So far in this series of commentaries on the Dow Jones Industrial Average (INDEX: ^DJI) component stocks that are in each S&P 500 sector, we have looked at the telecommunications, financial, consumer discretionary, consumer staples, and health care sectors. I reviewed each sector in the order of their returns year to date. Interestingly, since August we have seen some shifting occur so that as of this commentary the financial sector has the highest year-to-date return at 30.65%, including dividend yields; consumer discretionary ranks second at 26.23%; telecommunications has dropped to third with a return of 24.13% YTD; health care ranks fourth at 15.82%; and consumer staples is now fifth at 15.05%. Our next sector under review, energy, is comprised of only ExxonMobil (NYS: XOM) and Chevron (NYS: CVX) . Let's see how they have done so far this year.
Total Return YTD
Price/Earnings Ratio LTM
Earnings Quality Score
Source: S&P Capital IQ.
In the past, my research has incorporated a Motley Fool Earnings Quality Score that taps into a database that ranks individual stocks. The database designates an A through F weekly ranking, based on price, cash flow, revenue, and relative strength, among other things. Stocks with poor earnings quality tend to underperform, so we look for trends that might predict future outcomes.
For its last quarter, ExxonMobil -- the world's largest publicly traded oil company -- reported lower revenue year over year. Despite lower revenue, operating income and net income were up 41% and 49% year over year, respectively.
Metric (millions except per-share data)
June 30, 2012
June 30, 2011
June 30, 2010
Earnings per Share
Operating Cash Flow
Source: S&P Capital IQ.
As a trend, costs as a percentage of revenue have crept higher. The net profit margin, however, jumped from 9% to 15%. The operating cash flow margin -- last 12 months -- is a healthy and stable 13%. Free cash flow was negative at -$4,861 billion, but is likely a statistical outlier.
Despite strong operating cash flow, ExxonMobil's earnings quality has been hurt by its carrying a higher payables balance than receivables, and also taking longer to pay. Days sales outstanding -- a measure of receivables management efficiency -- were 29 days most recently ,while days payable outstanding were at 62 days, down from 66 days last year and 72 days two years ago. Receivables as a percentage of revenue were steady at 32%, while payables were at 49%.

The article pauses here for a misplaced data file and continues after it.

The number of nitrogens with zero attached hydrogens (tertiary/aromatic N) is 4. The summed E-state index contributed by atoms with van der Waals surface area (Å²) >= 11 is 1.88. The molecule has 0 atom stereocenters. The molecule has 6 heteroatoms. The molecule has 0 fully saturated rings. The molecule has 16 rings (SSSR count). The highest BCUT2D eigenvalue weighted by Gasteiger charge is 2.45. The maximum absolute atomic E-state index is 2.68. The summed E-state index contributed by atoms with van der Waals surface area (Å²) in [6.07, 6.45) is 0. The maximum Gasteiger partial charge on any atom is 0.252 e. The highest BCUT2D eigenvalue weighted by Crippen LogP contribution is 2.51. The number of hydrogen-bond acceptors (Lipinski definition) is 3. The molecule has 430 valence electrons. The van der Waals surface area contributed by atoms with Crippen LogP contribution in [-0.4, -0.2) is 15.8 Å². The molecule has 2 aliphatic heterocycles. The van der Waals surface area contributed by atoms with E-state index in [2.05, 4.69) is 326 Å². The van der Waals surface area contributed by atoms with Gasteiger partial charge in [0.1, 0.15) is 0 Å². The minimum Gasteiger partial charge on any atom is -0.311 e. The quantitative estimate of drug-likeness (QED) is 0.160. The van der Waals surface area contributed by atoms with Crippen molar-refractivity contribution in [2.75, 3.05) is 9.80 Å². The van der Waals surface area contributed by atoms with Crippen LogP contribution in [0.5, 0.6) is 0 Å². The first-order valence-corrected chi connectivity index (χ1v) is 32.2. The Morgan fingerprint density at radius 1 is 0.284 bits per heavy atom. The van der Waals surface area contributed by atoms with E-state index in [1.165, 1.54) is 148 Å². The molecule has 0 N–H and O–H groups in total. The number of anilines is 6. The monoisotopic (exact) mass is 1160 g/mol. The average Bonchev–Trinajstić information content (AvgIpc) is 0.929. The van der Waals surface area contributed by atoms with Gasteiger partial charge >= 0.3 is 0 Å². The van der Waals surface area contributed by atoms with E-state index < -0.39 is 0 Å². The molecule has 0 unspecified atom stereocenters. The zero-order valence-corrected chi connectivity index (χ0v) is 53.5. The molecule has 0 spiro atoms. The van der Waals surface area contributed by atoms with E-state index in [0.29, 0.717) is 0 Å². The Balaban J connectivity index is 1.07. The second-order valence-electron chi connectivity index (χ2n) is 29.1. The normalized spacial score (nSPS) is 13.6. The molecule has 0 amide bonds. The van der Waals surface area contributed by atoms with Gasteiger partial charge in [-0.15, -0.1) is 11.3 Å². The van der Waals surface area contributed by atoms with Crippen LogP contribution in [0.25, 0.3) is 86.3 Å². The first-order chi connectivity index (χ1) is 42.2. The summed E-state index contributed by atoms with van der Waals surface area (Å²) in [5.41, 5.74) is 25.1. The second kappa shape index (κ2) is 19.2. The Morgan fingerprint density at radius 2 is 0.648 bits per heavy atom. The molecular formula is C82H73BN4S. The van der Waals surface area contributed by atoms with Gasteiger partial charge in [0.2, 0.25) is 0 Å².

Days in inventory -- the days needed to complete an inventory cycle -- were at 18 days, but down from 22 days last year. Inventory levels are also down from $19.048 billion last year to $15.158. Combined with the lower revenue, this suggests that ExxonMobil has pared back production and is managing inventory more efficiently. Higher prices at the pumps have hurt demand.
ExxonMobil has steadily worked down its debt position over the last two years, and has also spent $10.63 billion net to repurchase shares. Fewer shares boost earnings per share, but when Exxon reports on Oct. 31, analysts expect $1.94 earnings on $111.12 billion revenue, down 8.92% for earnings and down 11.34% for revenue year over year. More important, average fourth-quarter year-over-year revenue growth will drop to 1.5% from 28%, a huge swing.
ExxonMobil's cost of goods sold has increased from 69% to 71%-73% of revenue year over year since 2010, which could mean that it can't pass these costs on to consumers via higher prices due to less demand. There are likely other oil companies that might provide better returns, but they are not part of the Dow. With its 2.5% dividend yield, XOM is a hold.
Chevron recently warned investors that it expects third-quarter earnings to be "substantially lower" than in the second quarter, when it made $3.66 a share, sending the stock down more than 4%. Diluted earnings in the same quarter last year were $3.92, and analysts expect $2.96 a share from Chevron when it reports on Nov. 2. More important, revenue is estimated at $64 billion, up 7.95% over last year's $59.287 billion.
Like its larger Dow cousin, Exxon, Chevron's costs have been rising slightly faster than revenue and show weak demand for economic reasons. Revenue continues to grow but at a slower rate of growth. Chevron actually enjoys higher operating cash flow margins than Exxon, and operating cash flow continues to average nearly $10 billion a quarter. The point is that many of these metrics are trending negatively. According to news reports, some of Chevron's problems are specific to the company -- a fire at a refinery is one example. These events tend to cloud the longer-term picture which is generally not as bad as the short-term.
Foolish bottom line
Historically, both companies have shown strong growth and good returns for shareholders, and winners are likely to continue winning. Aside from supply and demand issues that have affected both companies, the fundamentals indicate they are dealing with rising costs and can't pass all of this back to consumers. Will this trend continue? Foolish readers should base investment decisions on earnings quality.
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The article Even These Dow Stocks Are Slowing Down originally appeared on Fool.com.
John Del Vecchio has no positions in the stocks mentioned above. The Motley Fool has no positions in the stocks mentioned above. Try any of our Foolish newsletter services free for 30 days. We Fools may not all hold the same opinions, but we all believe that considering a diverse range of insights makes us better investors. The Motley Fool has a disclosure policy.
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